Natural gas begins flowing from controversial Corrib field

Projected €2.4bn overrun to be written off against profits - with taxpayer loss of €600m

 

Natural gas is flowing into the national supply grid from the Corrib gas field off Co Mayo for the first time since it was discovered in 1996.

One of six wellheads, drilled in 350m of water 84km off the west coast, was opened on Wednesday by the field developer, Shell E&P Ireland.

This started gas flowing through a 20 inch diameter off-shore pipeline to an 8.3km-long on-shore pipeline, which includes a 4.9km tunnel beneath Sruwaddacon Bay, the longest in Ireland.

It continues from there into the company’s reception terminal at Ballanaboy, near Belmullet in Co Mayo.

Gas is then being pumped into the Gas Networks Ireland (GNI) network, which delivers it to Irish consumers.

“We’re delighted to have come to this point,” Shell managing director Ronan Deasy said. “Once we had our permit, we were essentially ready to start since September and today, we were able to open up our first well. We always believed we were going to get to this point.”

Permission granted

Permission to start bringing the gas ashore was granted late on Tuesday by Alex White, Minister for Communications, Energy and Natural Resources.

The project has been dogged by opposition, a major factor in a projected development cost overrun of €2.4 billion. However, this will be written off against profits, resulting in a projected loss to the taxpayer of some €600 million, based on the tax rate for the project profits of 25 per cent.

Between August 2005 and June 2014, the policing of sometimes-violent protests and protection of workers at project sites cost the State €16.4 million, mainly due to the deployment of gardaí.

The protests have largely run out of steam, but some opposition to the project remains.

On December 14th, the High Court gave four long-standing objectors – Maura Harrington of Ballina, her brother Martin, and a Rossport couple, Monica Muller and Peter Sweetman – leave to seek a judicial review of the Environmental Protection Agency granting Shell an Integrated Pollution Prevention and Control Licence.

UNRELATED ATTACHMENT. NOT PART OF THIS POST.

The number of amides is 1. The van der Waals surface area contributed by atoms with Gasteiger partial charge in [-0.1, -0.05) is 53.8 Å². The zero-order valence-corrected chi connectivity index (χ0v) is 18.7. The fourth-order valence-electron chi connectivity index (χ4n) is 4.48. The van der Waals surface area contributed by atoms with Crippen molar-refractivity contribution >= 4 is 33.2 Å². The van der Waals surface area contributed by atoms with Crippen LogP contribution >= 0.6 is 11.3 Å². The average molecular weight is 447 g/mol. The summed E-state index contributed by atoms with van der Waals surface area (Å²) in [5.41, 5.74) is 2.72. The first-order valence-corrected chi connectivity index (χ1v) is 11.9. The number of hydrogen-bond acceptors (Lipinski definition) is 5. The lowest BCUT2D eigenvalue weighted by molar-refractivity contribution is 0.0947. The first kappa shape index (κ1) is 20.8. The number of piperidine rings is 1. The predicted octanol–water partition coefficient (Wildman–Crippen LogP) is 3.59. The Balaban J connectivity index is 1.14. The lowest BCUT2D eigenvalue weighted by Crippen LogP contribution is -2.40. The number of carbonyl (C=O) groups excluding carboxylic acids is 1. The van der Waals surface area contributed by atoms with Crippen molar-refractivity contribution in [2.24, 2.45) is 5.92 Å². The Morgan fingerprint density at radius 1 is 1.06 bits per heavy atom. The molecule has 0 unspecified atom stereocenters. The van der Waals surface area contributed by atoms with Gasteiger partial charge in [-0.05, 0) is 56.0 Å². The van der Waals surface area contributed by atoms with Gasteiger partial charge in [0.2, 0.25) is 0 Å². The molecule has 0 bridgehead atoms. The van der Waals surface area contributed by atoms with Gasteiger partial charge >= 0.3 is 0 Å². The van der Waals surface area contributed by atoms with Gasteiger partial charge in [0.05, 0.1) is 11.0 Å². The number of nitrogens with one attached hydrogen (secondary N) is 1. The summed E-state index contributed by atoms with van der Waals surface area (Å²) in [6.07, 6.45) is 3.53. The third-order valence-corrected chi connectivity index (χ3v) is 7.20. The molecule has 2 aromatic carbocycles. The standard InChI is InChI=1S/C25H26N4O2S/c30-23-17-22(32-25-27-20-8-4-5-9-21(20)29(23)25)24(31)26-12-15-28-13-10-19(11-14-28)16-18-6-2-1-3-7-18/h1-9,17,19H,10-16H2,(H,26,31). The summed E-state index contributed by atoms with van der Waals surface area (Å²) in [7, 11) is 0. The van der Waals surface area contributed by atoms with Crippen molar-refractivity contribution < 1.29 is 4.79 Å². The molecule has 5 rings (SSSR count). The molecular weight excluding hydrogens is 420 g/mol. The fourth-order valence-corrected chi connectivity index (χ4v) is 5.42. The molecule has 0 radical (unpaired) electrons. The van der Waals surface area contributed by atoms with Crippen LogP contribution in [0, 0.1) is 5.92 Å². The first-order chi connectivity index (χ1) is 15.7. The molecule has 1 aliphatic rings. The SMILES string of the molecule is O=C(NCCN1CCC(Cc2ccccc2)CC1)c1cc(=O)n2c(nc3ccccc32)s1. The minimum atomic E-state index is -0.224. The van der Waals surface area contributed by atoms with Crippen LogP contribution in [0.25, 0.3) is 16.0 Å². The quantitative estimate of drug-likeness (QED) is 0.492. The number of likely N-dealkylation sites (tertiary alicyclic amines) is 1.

Decision denounced

Shell To Sea, a campaign group which has opposed the project throughout, denounced Mr White’s decision.

“Over the years, campaigners have been constantly lectured by politicians about the need to respect the laws of the land and courts, but again with Corrib we are seeing there is one law for them, another law for us,” said spokesman Terence Conway, describing Shell as “one of the most destructive companies the planet has ever seen”.

At peak production, Corrib has the potential to meet up to 60 per cent of Ireland’s gas needs and is expected to supply gas for up to 20 years.

More than 6,000 people worked on the development of the project, and more than €1.1 billion was spent in Ireland on contractors, sub-contractors and supply companies, including many businesses in north Mayo.

Wednesday’s developments were welcomed by Ibec, the business and employers’ organisation, whose head of infrastructure, chemical engineer Dr Neil Walker, said Corrib would enhance significantly Ireland’s security of gas supply.

Impact on GDP

He said: “If there was a disruption to the supply of gas from Scotland, where 90 per cent of our gas comes from, even if it was just for a week, you would be able to measure the impact on our GDP. That’s how serious security of supply, and hence Corrib, is.”

ESRI researchers Seán Lyons and Edgar Morgenroth estimated in 2013 that a single day’s loss of supply from Scotland would, in the absence of an alternative source, cost the economy between €350 million and €640 million.

Mr Deasy said Shell would run the Bellanaboy terminal “safely and securely”.

“We will continue to be a presence in the community, adding to the local economy. We will continue to have 175 jobs in the area.

“To the minority who are not supporters, I hope we will be good neighbours and they will not notice us too much.”